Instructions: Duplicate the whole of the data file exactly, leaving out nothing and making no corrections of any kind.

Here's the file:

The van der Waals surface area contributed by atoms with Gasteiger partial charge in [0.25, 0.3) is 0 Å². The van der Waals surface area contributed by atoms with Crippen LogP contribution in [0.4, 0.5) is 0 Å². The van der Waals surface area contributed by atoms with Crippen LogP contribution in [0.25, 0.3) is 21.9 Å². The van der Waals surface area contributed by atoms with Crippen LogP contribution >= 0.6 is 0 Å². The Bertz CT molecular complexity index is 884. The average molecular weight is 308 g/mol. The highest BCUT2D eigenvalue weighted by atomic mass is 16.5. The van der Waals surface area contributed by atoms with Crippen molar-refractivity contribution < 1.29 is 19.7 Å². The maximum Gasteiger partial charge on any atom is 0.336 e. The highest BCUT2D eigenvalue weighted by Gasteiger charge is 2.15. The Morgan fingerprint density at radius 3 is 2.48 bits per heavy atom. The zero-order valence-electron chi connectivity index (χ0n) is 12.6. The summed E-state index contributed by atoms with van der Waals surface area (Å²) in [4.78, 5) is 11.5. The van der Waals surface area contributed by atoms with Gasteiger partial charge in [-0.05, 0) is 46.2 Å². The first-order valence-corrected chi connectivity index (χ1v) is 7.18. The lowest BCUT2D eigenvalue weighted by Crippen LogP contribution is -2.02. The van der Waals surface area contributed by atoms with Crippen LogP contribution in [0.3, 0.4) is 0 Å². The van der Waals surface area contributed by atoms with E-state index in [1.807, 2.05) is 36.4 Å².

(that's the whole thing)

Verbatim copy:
The van der Waals surface area contributed by atoms with Gasteiger partial charge in [0.25, 0.3) is 0 Å². The van der Waals surface area contributed by atoms with Crippen LogP contribution in [0.4, 0.5) is 0 Å². The van der Waals surface area contributed by atoms with Crippen LogP contribution in [0.25, 0.3) is 21.9 Å². The van der Waals surface area contributed by atoms with Crippen LogP contribution >= 0.6 is 0 Å². The Bertz CT molecular complexity index is 884. The average molecular weight is 308 g/mol. The highest BCUT2D eigenvalue weighted by atomic mass is 16.5. The van der Waals surface area contributed by atoms with Crippen molar-refractivity contribution < 1.29 is 19.7 Å². The maximum Gasteiger partial charge on any atom is 0.336 e. The highest BCUT2D eigenvalue weighted by Gasteiger charge is 2.15. The Morgan fingerprint density at radius 3 is 2.48 bits per heavy atom. The zero-order valence-electron chi connectivity index (χ0n) is 12.6. The summed E-state index contributed by atoms with van der Waals surface area (Å²) in [4.78, 5) is 11.5. The van der Waals surface area contributed by atoms with Gasteiger partial charge in [-0.05, 0) is 46.2 Å². The first-order valence-corrected chi connectivity index (χ1v) is 7.18. The lowest BCUT2D eigenvalue weighted by Crippen LogP contribution is -2.02. The van der Waals surface area contributed by atoms with Crippen LogP contribution in [0.3, 0.4) is 0 Å². The van der Waals surface area contributed by atoms with E-state index in [1.807, 2.05) is 36.4 Å².